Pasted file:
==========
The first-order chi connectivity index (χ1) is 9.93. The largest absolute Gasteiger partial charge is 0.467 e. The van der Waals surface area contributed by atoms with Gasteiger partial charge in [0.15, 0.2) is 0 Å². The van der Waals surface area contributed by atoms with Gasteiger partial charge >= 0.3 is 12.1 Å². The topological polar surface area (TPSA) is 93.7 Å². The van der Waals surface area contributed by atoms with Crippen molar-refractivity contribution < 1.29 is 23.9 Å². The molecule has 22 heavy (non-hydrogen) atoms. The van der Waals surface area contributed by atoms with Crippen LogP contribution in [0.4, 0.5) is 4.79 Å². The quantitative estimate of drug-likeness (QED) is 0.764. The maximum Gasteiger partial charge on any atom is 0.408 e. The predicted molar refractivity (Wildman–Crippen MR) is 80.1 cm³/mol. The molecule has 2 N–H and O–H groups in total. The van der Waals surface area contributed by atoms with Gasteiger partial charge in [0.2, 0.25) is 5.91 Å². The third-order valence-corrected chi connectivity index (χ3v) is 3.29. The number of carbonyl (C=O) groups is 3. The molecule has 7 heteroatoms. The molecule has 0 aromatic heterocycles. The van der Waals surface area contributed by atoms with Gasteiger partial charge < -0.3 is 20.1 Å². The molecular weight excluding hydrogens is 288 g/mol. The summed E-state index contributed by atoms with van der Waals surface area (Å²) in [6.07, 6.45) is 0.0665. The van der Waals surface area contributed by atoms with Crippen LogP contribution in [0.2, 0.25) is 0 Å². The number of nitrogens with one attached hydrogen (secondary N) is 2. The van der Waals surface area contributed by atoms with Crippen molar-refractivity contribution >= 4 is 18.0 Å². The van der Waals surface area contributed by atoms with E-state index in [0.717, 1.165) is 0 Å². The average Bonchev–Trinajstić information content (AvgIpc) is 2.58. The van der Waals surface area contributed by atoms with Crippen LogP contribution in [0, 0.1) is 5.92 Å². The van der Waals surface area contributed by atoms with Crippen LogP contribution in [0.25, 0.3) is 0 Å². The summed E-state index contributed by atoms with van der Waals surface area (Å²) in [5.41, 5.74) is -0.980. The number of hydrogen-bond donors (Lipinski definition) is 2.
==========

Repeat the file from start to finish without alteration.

The first-order chi connectivity index (χ1) is 9.93. The largest absolute Gasteiger partial charge is 0.467 e. The van der Waals surface area contributed by atoms with Gasteiger partial charge in [0.15, 0.2) is 0 Å². The van der Waals surface area contributed by atoms with Gasteiger partial charge >= 0.3 is 12.1 Å². The topological polar surface area (TPSA) is 93.7 Å². The van der Waals surface area contributed by atoms with Crippen molar-refractivity contribution < 1.29 is 23.9 Å². The molecule has 22 heavy (non-hydrogen) atoms. The van der Waals surface area contributed by atoms with Crippen LogP contribution in [0.4, 0.5) is 4.79 Å². The quantitative estimate of drug-likeness (QED) is 0.764. The maximum Gasteiger partial charge on any atom is 0.408 e. The predicted molar refractivity (Wildman–Crippen MR) is 80.1 cm³/mol. The molecule has 2 N–H and O–H groups in total. The van der Waals surface area contributed by atoms with Gasteiger partial charge in [0.2, 0.25) is 5.91 Å². The third-order valence-corrected chi connectivity index (χ3v) is 3.29. The number of carbonyl (C=O) groups is 3. The molecule has 7 heteroatoms. The molecule has 0 aromatic heterocycles. The van der Waals surface area contributed by atoms with Gasteiger partial charge < -0.3 is 20.1 Å². The molecular weight excluding hydrogens is 288 g/mol. The summed E-state index contributed by atoms with van der Waals surface area (Å²) in [6.07, 6.45) is 0.0665. The van der Waals surface area contributed by atoms with Crippen LogP contribution in [0.2, 0.25) is 0 Å². The number of nitrogens with one attached hydrogen (secondary N) is 2. The van der Waals surface area contributed by atoms with Crippen molar-refractivity contribution >= 4 is 18.0 Å². The van der Waals surface area contributed by atoms with E-state index in [0.717, 1.165) is 0 Å². The average Bonchev–Trinajstić information content (AvgIpc) is 2.58. The van der Waals surface area contributed by atoms with Crippen LogP contribution in [0, 0.1) is 5.92 Å². The van der Waals surface area contributed by atoms with Crippen LogP contribution in [0.25, 0.3) is 0 Å². The summed E-state index contributed by atoms with van der Waals surface area (Å²) in [5.41, 5.74) is -0.980. The number of hydrogen-bond donors (Lipinski definition) is 2.